TALLAHASSEE, Fla., March 26 (UPI) -- Florida Gov. Rick Scott signed into law strict new provisions governing women's health clinics that perform abortions, similar to a law in Texas passed in 2013.
The law requires clinics, including those operated by Planned Parenthood, to have hospital admitting privileges or a transfer agreement. Proponents called the measure a step forward for women's health. Critics assailed the law as unnecessary and meant to curtail the number of clinics that can perform abortions.
Most pregnancies terminated in the first few months are done through medication and rarely require follow-up care or hospital stays.
When the law passed in Texas, 20 health clinics, most located in rural portions of the state, were forced to shut down because they were not close enough to a hospital, or could not work out arrangements with one.
The Florida bill also goes a step further than the Texas bill, ending funding for sexually transmitted disease and cancer screenings for women's health clinics that perform abortions.
Supporters of the bill pointed to state and federal laws that prevent tax dollars from being spent to perform abortions — and argued the money for STD and cancer screenings was tacit financial support for abortion clinics, even if the money was never spent on actual abortions.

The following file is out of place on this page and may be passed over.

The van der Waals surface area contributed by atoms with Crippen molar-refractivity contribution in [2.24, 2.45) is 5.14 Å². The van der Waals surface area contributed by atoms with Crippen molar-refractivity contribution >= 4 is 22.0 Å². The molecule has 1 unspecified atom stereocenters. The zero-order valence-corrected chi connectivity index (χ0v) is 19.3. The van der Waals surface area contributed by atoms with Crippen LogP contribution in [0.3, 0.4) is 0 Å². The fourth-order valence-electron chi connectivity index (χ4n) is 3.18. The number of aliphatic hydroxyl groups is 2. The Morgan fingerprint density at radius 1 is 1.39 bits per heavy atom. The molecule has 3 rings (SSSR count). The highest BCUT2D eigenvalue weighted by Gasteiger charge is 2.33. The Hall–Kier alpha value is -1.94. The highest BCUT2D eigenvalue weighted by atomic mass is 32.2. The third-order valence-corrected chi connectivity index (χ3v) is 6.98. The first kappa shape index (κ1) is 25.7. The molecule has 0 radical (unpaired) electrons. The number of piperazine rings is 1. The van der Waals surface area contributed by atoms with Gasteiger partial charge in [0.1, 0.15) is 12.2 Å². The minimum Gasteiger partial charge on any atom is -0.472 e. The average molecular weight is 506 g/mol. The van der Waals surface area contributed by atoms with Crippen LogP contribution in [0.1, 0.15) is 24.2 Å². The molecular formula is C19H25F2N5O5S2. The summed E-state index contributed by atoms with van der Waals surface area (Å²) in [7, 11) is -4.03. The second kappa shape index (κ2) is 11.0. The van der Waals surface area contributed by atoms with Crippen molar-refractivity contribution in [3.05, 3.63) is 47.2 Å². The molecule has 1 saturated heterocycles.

The Miami Herald reported the funding cuts would affect six Planned Parenthood clinics across the state.
Planned Parenthood said the bill would restrict basic health care services for thousands of low-income women who rely on public funds to get mammograms and other forms of preventive care.
Critics, including the American Civil Liberties Union of Florida, assailed the legislation. The group's executive director, Howard Simon, said they are considering filing a lawsuit to stop the legislation.
"Anyone who has lived in Florida during the Rick Scott administration cannot be surprised by his signature on this legislation restricting women's access to health care," Simon said.
The Florida ACLU has already sued to prevent a measure passed last year, which required a mandatory waiting period for women seeking an abortion, from becoming law.
The Texas version of the Florida bill has also faced legal challenges. A panel of judges on the Fifth Circuit ruled in favor of the Texas legislature, but the case was appealed to the U.S. Supreme Court. A majority of five justices voted to grant a stay of the law's implementation pending the court's ruling. The justices heard those arguments last year and are expected to issue a ruling before the end of their term this summer.
A similar law in Alabama was struck down Friday by a federal district court judge, who ruled it an unconstitutional restriction on women's access to health care.